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Edward Lever
Edward Lever
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quotePosted at 23:37 on 12th March 2015
When it comes to DSLRs, each manufacturer has a range of camera bodies and lenses  targeted at specific users i.e. beginners, serious amateurs, and professionals. Generally speaking, the lenses are interchangeable across the range of bodies made by the same manufacturer (although lenses which are specifically designed for crop-sensor camera bodies can never be compatible with full-frame camera bodies). The lenses which are offered as 'kit' lenses with beginner DSLRs are usually at the bottom end of the lens market, and it is only a matter of time before the fledgling DSLR user will want something a little more advanced. This is when 'lens addiction' can set in, where the sufferer will feel a sort of yearning for the 'pro' lenses. Such an addiction can seriously damage the wallet. If, like me, your budget is limited, it is still worth buying as good a lens as you can afford. For me this means buying lenses at  the mid-range price level just below 'pro'. Having said that, it is worth doing on-line research before buying any lens. Just because the manufacturers name is on the lens it doesn't mean it is good. I have had some Canon lenses which are real 'lemons'. Perhaps there should be a complementary thread to this which asks what has been your worst lens!
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Edward Lever
Edward Lever
Posts: 702
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quotePosted at 10:09 on 13th March 2015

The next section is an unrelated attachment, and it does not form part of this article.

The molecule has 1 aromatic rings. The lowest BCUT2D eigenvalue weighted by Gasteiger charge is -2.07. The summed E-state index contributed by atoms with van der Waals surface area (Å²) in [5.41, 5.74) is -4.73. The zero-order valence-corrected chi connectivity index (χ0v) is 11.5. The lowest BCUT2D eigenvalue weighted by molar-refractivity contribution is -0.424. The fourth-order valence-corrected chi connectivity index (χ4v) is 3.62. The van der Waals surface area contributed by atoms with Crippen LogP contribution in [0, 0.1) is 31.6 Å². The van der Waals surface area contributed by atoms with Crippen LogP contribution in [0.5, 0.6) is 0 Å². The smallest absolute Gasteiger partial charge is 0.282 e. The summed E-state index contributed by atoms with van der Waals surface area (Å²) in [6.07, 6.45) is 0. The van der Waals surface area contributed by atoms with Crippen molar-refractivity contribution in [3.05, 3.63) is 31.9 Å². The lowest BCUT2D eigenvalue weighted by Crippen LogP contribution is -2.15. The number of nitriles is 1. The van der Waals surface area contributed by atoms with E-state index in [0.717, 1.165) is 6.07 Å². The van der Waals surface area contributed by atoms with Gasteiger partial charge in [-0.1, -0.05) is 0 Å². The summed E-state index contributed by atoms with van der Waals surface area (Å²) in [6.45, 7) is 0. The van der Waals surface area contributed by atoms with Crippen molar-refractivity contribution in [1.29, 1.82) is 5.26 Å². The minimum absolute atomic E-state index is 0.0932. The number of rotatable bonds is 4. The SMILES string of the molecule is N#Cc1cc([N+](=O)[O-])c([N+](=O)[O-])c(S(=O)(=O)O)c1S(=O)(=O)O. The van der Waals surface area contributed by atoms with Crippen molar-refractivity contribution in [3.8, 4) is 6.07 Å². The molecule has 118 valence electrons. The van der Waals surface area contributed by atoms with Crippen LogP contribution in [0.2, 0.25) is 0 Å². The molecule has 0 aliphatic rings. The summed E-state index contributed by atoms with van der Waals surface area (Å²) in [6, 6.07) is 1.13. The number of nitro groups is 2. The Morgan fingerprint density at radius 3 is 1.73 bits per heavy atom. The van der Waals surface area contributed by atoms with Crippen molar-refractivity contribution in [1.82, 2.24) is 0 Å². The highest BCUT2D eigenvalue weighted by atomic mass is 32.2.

On 12th March 2015 22:25, Vince Hawthorn wrote:
 Canon for me. It is the thing you start with one and do tend to stay with the one marque. If they all made one standard lens mount it would be good for us lot but it would make life difficult for the camera brands. Having said that went from film Canon to digital but do not use the two lenses I had from those days any more.


I don't know how old your Canon lenses are which you used with film, Vince, but if they are Canon 'EF' lenses, they will work with every Canon DSLR (except the very recent EF-M mirrorless cameras). The 'EF' lenses were introduced in 1987, and I still use some Canon lenses of that era on my DSLRS.

The good thing about the Canon EF lenses (rather than Canon fit lenses from third-party manufacturers) is that they will work with every Canon EOS Camera ever made, whether it be film or digital. If your Canon lenses are pre-EF (eg FD mount) then you could only use them with some sort of adaptor. 



Edited by: Edward Lever at:13th March 2015 10:18
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Dave John
Dave John
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Joined: 27th Feb 2011
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quotePosted at 10:26 on 13th March 2015
As mentioned previously I have an adaptor for my FD lenses the only thing being that it puts you back to 'semi-auto' or manual operation .... which in these days of full automation is not a bad thing. Certainly slows you down when taking pictures.